Salary and conditions
- Starting salaries vary considerably, depending on the location and size of the firm and the sector. Salaries for trainees range from £12,000 to £18,000 for school leavers and £18,000 to £28,000 for university graduates, although they could be higher in London or lower in small regional firms.
- The typical salary for a newly qualified accountant is £26,000 to £50,000+ while the average for a chartered accountant in a senior role is up to £100,000.
- Salaries tend to be higher in London and the South East.
- Salary packages may also include benefits such as bonuses, profit-sharing schemes, medical insurance, pensions and car allowances.
- Chartered accountants have to undertake a training contract (usually three to five years) in order to qualify so it is important to consider the package of training, leave and pay offered by employers, as studying whilst working can be demanding. One of the main challenges for trainees is managing professional study commitments with the day-to-day job.
- Working hours vary depending on the role and the organisation, but are not typically 9am to 5pm. Working extra hours in the evening and at weekends is not uncommon in order to meet deadlines, particularly in larger firms. Trainees can usually have time off in lieu of any overtime worked.
- Flexible working arrangements are possible (usually after qualification). There is also the opportunity to work independently by setting up as a sole practitioner.
- Due to the high profile, accurate and responsible nature of the work, the dress code is usually formal.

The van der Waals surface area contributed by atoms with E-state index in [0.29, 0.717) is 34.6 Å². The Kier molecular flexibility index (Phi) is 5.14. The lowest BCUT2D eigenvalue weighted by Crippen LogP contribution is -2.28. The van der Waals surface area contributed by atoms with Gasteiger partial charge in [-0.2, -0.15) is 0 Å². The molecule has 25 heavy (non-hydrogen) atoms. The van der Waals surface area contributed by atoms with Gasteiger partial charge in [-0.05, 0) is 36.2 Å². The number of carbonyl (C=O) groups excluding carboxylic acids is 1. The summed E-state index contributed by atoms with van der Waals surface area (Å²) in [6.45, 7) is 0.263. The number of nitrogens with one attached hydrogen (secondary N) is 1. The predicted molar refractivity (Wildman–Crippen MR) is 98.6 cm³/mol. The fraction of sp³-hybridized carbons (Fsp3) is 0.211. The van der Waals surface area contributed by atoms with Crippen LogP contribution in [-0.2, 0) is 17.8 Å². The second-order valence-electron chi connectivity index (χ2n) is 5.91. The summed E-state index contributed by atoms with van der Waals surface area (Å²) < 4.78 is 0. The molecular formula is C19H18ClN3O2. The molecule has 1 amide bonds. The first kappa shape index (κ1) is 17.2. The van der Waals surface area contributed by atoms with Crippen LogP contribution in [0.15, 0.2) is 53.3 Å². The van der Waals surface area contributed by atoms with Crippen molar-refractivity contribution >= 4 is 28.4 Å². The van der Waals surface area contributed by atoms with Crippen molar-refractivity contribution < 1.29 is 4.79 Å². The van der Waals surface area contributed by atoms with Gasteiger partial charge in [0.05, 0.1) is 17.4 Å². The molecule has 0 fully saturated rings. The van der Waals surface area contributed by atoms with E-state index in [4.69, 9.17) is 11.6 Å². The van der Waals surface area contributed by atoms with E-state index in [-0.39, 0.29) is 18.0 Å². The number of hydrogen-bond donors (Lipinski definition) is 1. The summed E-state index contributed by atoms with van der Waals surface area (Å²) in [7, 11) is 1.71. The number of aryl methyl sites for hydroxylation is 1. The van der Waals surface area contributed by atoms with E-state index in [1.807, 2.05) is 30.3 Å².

- Travel within a working day is frequent in audit, which is carried out mainly at client premises. Absence from home overnight and occasional overseas travel are possible.
- Working in other areas, such as tax, or in small firms, tends to be more office-based with less travel.
Chartered accountants provide trustworthy information about financial records. This might involve them in financial reporting, taxation, auditing, forensic accounting, corporate finance, business recovery and insolvency, or accounting systems and processes. Generally, they play a strategic role by providing professional advice, aiming to maximise profitability on behalf of their client or employer. They work in many different settings including public practice firms, industry and commerce, as well as in the not-for-profit and public sectors.
In public practice firms, chartered accountants provide professional services to fee-paying clients who might be private individuals or large commercial or public sector organisations. In commerce, industry and the not-for-profit and public sectors, they may work in treasury management, procurement, financial management or in reporting roles.
Typical work activities
The role of a chartered accountant can cover many aspects of finance work, including:
- continuous management of financial systems and budgets;
- undertaking financial audits (an independent check of an organisation’s financial position);
- providing financial advice.
In public practice, typical work activities include:
- liaising with clients (individuals or businesses) and providing financial information and advice;
- reviewing the company’s systems and analysing risk;
- performing tests to check financial information and systems;
- advising clients on tax planning (within current legislation to enable them to minimise their tax liability) and tax issues associated with activities such as business acquisitions and mergers;
- maintaining accounting records and preparing accounts and management information for small businesses (accountancy);
- advising clients on business transactions, such as mergers and acquisitions (corporate finance);